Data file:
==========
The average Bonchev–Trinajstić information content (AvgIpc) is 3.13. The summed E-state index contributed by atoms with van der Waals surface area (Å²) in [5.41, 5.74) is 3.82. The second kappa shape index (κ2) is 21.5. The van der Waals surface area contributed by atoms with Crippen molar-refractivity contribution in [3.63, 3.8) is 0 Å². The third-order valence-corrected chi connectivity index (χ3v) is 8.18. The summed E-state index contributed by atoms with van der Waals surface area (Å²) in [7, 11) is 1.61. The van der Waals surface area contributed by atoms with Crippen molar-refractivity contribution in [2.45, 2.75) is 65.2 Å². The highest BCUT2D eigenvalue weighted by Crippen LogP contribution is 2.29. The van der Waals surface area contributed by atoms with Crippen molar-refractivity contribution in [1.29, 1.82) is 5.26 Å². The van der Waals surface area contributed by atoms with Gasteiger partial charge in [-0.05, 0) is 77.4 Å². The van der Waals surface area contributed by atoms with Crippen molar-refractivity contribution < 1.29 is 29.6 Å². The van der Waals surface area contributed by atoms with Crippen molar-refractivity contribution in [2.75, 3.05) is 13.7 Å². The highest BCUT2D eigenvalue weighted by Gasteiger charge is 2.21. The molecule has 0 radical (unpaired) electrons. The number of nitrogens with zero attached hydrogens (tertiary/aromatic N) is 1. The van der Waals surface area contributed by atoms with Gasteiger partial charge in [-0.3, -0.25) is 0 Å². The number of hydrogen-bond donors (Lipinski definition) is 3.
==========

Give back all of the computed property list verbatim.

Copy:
The average Bonchev–Trinajstić information content (AvgIpc) is 3.13. The summed E-state index contributed by atoms with van der Waals surface area (Å²) in [5.41, 5.74) is 3.82. The second kappa shape index (κ2) is 21.5. The van der Waals surface area contributed by atoms with Crippen molar-refractivity contribution in [3.63, 3.8) is 0 Å². The third-order valence-corrected chi connectivity index (χ3v) is 8.18. The summed E-state index contributed by atoms with van der Waals surface area (Å²) in [7, 11) is 1.61. The van der Waals surface area contributed by atoms with Crippen molar-refractivity contribution in [2.45, 2.75) is 65.2 Å². The highest BCUT2D eigenvalue weighted by Crippen LogP contribution is 2.29. The van der Waals surface area contributed by atoms with Crippen molar-refractivity contribution in [1.29, 1.82) is 5.26 Å². The van der Waals surface area contributed by atoms with Gasteiger partial charge in [-0.05, 0) is 77.4 Å². The van der Waals surface area contributed by atoms with Crippen molar-refractivity contribution < 1.29 is 29.6 Å². The van der Waals surface area contributed by atoms with Crippen molar-refractivity contribution in [2.75, 3.05) is 13.7 Å². The highest BCUT2D eigenvalue weighted by Gasteiger charge is 2.21. The molecule has 0 radical (unpaired) electrons. The number of nitrogens with zero attached hydrogens (tertiary/aromatic N) is 1. The van der Waals surface area contributed by atoms with Gasteiger partial charge in [-0.3, -0.25) is 0 Å². The number of hydrogen-bond donors (Lipinski definition) is 3.